Our four year old son (diagnosed 13 months ago), had an atypical low yesterday morning at 6 am. (His nighttime lows have always fallen at insulin peak between 1 and 2 am in the past.) As we treated his low (BG of 56) we realized that his right side was paralysed and he was unable to speak. We called the paramedics who said his breathing and blood ciruclation was fine and recommended we take him in to our doctor.
Our diabetes doctor met us in the ER, and after an exam (his right leg was by then semi-functional and he was speaking a little) the doctor told us he had occasionally seen children exhibit hemiplegia as a result of low blood glucose. When the consulting neurologist came in, he said that given the family history of migraines, and his complaint of a terrible pain in his head (which developed as his other symptoms disappeared), he believed that our son had experienced the hemiplegia as a result of a migraine which may have been triggered by the low. A CT-scan showed no abnormalities and Benjamin was fully recovered by noon (after some Tylenol and a nap took care of the headache).
Unfortunately, no one could tell us if one episode of hemiplegia or migraine would lead to another. Does your team have any experience with this? Seeing my little boy like that was far scarier than his initial diagnosis of diabetes. Do those kind of episodes cause brain damage?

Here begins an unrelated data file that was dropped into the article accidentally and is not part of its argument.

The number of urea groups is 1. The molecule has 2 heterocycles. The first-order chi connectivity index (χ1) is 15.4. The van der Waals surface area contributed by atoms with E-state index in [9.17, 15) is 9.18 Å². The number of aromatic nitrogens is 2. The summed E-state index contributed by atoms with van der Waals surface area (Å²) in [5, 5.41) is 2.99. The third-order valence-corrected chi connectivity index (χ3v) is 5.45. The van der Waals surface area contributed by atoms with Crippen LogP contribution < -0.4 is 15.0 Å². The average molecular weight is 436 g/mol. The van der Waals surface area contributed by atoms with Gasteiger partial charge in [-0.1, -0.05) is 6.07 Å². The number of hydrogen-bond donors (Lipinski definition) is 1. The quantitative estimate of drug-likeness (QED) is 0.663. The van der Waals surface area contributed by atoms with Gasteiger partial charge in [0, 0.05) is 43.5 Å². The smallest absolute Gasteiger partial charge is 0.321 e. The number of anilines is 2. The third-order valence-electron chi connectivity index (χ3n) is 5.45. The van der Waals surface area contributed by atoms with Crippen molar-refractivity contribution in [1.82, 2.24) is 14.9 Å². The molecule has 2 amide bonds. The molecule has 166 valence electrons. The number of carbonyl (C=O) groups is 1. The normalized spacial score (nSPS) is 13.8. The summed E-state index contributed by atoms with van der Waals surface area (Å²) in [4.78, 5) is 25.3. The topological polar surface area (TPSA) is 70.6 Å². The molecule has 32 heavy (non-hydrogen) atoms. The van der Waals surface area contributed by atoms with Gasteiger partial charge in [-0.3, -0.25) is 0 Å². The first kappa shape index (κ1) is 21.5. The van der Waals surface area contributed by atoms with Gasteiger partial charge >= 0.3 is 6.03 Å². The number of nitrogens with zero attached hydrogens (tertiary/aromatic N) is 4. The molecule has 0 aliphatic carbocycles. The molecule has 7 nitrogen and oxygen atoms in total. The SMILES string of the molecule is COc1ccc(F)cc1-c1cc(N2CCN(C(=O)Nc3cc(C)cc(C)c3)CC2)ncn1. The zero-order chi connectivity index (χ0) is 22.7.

I have seen two or three children who have had exactly the same symptoms as your son, with weakness of a limb or whole side of the body following a hypo. This has always recovered fully but is, of course, very frightening for patient and parents.
The relationship with migraine is not clear. Many patients will complain of a headache during or after a hypo while a common precipitant of migraine in known sufferers is prolonged fasting (ie lowish blood sugars). In addition, there is a type of migraine called hemiplegic migraine which, as the name suggests, causes temporary loss of function of one side of the body. I suspect that the mechanisms at the level of the brain cells are very similar.
In any event full recovery is the norm although, as your diabetes team will tell you, the fewer bad hypos he has the better so you should look at his blood results and insulin doses with them. Finally, since your son has done this once, there is a possibility that the same may happen again. Don't panic, reassure him and treat his hypo exactly as you normally would.
Original posting 22 Jul 96
Last Updated: Tuesday April 06, 2010 15:08:50
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